I mean can we say for example omega squared corresponds to aleph one or something? Are aleph numbers and infinite ordinals completely different? Do cardinals and ordinals become two different sets of numbers when we think about infinity?
They're completely different.
Assuming the axiom of choice, and using the standard definition of cardinality in that case, every cardinal is an ordinal. But most ordinals are not cardinals. For your specific example, $\omega^2$ is countable but $\aleph_1$ is uncountable, so they can't biject.
Ordinals count the lengths of well-orders; cardinals count the sizes of unordered sets. Since there are lots of different orders that can be placed on any given set, there are correspondingly many different ordinals of a given cardinality. (There are uncountably many countable ordinals!)
Note that if choice fails, then ordinals and cardinals become even more completely different (though the alephs are still the same ordinals as ever they were - there are just more cardinals than the alephs alone); now, cardinals need not be ordinals at all, since not every set needs to biject with a well-ordered set.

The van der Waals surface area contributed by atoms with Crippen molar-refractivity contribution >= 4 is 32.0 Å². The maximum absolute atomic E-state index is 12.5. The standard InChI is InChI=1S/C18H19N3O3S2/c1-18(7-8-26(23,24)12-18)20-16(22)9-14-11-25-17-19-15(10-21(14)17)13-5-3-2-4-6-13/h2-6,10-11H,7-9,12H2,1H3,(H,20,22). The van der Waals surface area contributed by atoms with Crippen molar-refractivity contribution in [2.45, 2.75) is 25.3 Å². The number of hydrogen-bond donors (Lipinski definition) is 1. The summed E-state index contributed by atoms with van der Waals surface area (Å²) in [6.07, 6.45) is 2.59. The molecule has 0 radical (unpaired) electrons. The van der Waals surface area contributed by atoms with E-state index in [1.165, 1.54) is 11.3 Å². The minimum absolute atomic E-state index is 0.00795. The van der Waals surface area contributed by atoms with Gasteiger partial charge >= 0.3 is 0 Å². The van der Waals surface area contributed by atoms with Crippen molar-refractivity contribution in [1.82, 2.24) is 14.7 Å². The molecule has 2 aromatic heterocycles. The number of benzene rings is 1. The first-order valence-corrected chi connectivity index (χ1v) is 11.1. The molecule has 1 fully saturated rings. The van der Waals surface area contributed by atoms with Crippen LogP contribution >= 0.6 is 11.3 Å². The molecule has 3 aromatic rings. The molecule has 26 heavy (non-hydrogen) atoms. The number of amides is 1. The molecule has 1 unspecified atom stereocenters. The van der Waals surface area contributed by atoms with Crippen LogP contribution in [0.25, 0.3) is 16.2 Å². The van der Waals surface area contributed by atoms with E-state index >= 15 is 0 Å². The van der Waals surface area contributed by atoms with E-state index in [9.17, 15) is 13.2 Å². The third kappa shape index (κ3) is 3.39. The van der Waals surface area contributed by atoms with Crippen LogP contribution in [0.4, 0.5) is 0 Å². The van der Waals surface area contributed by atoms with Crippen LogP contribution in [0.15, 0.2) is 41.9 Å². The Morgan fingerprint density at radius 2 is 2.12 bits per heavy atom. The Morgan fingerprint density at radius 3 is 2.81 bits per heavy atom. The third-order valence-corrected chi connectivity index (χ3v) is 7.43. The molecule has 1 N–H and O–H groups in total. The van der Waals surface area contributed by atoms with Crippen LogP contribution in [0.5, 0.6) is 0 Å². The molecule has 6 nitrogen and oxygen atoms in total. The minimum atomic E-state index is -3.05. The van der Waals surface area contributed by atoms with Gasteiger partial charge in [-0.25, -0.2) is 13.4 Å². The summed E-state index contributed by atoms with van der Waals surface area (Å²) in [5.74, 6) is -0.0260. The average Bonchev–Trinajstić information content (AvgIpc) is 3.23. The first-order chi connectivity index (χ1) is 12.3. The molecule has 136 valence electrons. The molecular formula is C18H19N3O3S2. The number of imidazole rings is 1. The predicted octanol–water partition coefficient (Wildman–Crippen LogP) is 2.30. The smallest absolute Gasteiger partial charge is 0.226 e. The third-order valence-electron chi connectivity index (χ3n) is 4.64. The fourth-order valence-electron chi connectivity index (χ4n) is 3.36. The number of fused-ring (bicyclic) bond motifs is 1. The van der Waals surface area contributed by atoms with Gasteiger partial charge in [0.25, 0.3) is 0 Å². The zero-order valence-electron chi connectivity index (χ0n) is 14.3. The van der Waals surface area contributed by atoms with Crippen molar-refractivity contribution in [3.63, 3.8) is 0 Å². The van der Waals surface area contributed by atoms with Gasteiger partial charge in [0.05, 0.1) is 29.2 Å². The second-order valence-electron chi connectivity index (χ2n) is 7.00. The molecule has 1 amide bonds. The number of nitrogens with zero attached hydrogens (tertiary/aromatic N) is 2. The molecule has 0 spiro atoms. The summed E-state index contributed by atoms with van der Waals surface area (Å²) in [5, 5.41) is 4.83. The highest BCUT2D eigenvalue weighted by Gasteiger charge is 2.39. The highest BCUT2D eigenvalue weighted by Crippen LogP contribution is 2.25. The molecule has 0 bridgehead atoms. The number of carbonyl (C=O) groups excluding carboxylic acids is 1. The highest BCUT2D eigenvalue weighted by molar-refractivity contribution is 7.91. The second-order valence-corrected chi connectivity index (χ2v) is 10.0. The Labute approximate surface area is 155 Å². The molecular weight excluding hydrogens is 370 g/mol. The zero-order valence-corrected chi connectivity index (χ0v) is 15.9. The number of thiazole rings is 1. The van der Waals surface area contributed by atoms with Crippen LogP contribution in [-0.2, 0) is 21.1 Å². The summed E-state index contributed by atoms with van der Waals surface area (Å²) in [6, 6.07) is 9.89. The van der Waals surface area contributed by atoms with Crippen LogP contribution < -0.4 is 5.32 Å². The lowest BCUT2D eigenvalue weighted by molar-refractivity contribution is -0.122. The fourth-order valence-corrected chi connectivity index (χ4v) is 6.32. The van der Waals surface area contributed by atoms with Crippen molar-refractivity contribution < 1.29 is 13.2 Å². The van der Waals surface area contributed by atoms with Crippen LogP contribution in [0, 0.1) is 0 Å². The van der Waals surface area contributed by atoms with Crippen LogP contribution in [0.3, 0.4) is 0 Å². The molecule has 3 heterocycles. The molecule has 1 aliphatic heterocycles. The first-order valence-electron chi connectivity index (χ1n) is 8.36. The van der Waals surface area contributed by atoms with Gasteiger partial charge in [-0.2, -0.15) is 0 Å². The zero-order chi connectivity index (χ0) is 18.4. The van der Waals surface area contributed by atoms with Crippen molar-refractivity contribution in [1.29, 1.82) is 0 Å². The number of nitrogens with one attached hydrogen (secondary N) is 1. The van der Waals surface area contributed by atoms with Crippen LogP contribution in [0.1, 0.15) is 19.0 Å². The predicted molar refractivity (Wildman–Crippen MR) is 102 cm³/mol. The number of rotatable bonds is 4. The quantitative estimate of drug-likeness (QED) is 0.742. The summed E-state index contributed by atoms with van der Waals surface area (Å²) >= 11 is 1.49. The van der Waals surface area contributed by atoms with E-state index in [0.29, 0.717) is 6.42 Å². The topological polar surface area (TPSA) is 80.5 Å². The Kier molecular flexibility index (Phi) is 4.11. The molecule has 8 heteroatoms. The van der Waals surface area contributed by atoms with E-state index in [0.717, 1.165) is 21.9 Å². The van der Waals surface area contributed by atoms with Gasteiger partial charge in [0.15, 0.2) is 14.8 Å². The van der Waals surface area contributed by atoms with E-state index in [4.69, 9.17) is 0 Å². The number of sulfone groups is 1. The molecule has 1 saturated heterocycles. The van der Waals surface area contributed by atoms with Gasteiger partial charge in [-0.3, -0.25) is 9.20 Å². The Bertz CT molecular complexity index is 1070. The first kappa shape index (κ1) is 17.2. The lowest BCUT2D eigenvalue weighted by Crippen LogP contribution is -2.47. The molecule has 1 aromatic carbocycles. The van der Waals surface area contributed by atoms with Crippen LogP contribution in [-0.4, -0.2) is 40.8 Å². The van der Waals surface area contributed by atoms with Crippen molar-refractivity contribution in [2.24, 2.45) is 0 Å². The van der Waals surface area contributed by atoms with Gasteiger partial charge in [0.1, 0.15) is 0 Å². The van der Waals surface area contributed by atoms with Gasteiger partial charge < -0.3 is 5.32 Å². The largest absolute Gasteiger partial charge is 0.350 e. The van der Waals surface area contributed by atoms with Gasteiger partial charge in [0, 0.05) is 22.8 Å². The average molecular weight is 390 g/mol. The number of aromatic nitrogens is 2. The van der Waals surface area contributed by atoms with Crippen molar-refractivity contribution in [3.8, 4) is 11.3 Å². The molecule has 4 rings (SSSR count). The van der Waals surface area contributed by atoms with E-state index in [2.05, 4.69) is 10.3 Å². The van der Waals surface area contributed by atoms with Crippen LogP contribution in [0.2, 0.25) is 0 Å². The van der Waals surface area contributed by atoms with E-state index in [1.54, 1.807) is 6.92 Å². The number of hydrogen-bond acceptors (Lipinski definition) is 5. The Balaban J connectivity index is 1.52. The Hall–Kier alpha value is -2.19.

Cardinal numbers (א numbers) are more about the size of the set, rather that what is contained within the set (ordinal numbers). There could not be a bijection a second that would be the same as comparing rocks to minutes or dollars to meters, it just doesn’t make sense.